Author: Lokesh Ohri (South Asia Institute, University of Heidelberg)  email

Short Abstract

Caste, generally bracketed under the umbrella of exclusion, is enacted in remote Himalayan regions through forced inclusion. Efforts of a group of performing folk artistes from the Kolta community and their attempt to break barriers of caste, while media and communication flows emerge as the non-intentional actors, are analyzed here.

Long Abstract

Until the 20th century, the vast yet remote regions known as Jaunsar, Bāwar, Bangān, Simla Hills, and parts of Rawain, in the Western Himalayas in India, along the headwaters of the Tons River were ruled from temple-fortresses by divine kings, the four Mahāsu brothers being the predominant deities. The cult of Mahasu stands out as volatile and intransigent, monopolised by high-caste, headhunting Hindu Rajputs, proudly independent of their neighbouring kingdoms and colonial powers. Local inhabitants continue to insist on their cultural autonomy, living by the ritual regime prescribed by their divine king, even post assimilation into a secular nation state. Of the social boundaries prescribed by Mahāsu's ritual, caste restrictions on the lowest Kolta caste were perhaps the most impregnable social boundaries. The paper deals with temple ritual of the divine king and cult god Mahāsu, in the remote mountain valleys of the recently formed state of Uttarakhand in India, where a secular and egalitarian legal system clashes with the divine king's ritual dispensation in matters of caste. As media flows reach the god's realm, the cult is rendered increasingly self-reflexive, largely through the agency of a troupe performing folk dances headed by a man from the Kolta community. As folk dancers and the god's officialdom are forced into a situation where adopting a reformist stance is the only option, the god apparently relents, only to reveal it as a tactical retreat, a ploy to stamp the hegemony of caste.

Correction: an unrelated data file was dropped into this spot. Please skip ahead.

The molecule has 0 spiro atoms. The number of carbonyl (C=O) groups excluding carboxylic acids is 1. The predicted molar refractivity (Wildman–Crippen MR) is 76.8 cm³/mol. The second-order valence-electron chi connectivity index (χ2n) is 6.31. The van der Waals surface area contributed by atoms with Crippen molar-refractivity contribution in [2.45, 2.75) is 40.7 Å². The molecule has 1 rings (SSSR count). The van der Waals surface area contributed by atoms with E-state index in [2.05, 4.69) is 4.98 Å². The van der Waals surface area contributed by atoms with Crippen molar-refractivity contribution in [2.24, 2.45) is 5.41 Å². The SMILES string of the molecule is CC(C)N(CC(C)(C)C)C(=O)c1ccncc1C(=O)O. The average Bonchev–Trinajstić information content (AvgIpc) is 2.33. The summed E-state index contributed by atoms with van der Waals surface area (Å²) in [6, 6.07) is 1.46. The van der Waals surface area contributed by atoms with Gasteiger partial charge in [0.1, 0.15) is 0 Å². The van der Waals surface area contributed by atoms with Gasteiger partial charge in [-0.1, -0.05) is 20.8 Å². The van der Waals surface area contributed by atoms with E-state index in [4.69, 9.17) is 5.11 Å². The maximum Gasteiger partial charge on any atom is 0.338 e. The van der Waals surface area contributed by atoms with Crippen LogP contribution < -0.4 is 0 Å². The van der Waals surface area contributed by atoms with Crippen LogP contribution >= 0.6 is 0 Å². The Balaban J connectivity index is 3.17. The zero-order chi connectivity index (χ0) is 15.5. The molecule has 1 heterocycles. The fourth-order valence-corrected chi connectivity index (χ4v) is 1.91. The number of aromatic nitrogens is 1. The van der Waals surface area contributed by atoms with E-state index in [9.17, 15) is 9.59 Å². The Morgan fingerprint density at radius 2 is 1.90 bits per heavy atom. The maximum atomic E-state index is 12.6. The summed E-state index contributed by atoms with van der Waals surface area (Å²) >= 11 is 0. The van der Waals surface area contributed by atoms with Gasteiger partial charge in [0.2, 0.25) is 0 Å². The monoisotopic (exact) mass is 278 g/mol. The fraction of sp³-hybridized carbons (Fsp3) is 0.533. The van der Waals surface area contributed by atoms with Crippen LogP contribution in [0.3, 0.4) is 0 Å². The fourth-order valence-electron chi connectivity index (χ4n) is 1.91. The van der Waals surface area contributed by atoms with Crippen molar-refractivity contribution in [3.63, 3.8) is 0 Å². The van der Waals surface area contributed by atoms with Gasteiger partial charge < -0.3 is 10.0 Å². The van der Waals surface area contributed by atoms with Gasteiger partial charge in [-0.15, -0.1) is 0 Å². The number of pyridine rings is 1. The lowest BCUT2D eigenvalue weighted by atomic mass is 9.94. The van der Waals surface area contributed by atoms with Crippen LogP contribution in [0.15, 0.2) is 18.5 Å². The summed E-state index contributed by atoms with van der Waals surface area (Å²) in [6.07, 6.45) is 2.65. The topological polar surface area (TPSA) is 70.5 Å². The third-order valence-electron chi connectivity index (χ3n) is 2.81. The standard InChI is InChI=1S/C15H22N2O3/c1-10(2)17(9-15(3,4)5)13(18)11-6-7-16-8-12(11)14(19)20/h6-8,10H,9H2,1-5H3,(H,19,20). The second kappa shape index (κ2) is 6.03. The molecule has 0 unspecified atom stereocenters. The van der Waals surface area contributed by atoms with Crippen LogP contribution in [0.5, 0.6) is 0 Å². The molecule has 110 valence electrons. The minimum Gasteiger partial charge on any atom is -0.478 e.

Pithora and the making of Tribal art.

Author: Alice Tilche (London School of Economics)  email

Short Abstract